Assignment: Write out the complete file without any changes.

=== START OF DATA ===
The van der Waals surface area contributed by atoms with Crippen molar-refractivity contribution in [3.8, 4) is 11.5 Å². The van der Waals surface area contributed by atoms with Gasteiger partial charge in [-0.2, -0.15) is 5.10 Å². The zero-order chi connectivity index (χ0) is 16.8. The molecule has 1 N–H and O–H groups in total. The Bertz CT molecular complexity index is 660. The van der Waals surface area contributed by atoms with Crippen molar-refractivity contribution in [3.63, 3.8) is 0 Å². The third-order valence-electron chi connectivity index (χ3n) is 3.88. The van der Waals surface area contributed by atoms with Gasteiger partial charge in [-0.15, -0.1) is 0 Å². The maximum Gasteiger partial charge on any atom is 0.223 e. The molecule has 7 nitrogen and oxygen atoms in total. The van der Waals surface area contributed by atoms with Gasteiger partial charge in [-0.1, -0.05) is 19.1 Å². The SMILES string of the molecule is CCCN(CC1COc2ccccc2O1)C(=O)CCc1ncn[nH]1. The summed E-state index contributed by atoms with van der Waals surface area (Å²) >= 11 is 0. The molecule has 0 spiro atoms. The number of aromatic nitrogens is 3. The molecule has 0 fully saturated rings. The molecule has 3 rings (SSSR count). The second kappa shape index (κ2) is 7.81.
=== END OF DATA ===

The van der Waals surface area contributed by atoms with Crippen molar-refractivity contribution in [3.8, 4) is 11.5 Å². The van der Waals surface area contributed by atoms with Gasteiger partial charge in [-0.2, -0.15) is 5.10 Å². The zero-order chi connectivity index (χ0) is 16.8. The molecule has 1 N–H and O–H groups in total. The Bertz CT molecular complexity index is 660. The van der Waals surface area contributed by atoms with Crippen molar-refractivity contribution in [3.63, 3.8) is 0 Å². The third-order valence-electron chi connectivity index (χ3n) is 3.88. The van der Waals surface area contributed by atoms with Gasteiger partial charge in [-0.15, -0.1) is 0 Å². The maximum Gasteiger partial charge on any atom is 0.223 e. The molecule has 7 nitrogen and oxygen atoms in total. The van der Waals surface area contributed by atoms with Gasteiger partial charge in [-0.1, -0.05) is 19.1 Å². The SMILES string of the molecule is CCCN(CC1COc2ccccc2O1)C(=O)CCc1ncn[nH]1. The summed E-state index contributed by atoms with van der Waals surface area (Å²) >= 11 is 0. The molecule has 0 spiro atoms. The number of aromatic nitrogens is 3. The molecule has 0 fully saturated rings. The molecule has 3 rings (SSSR count). The second kappa shape index (κ2) is 7.81.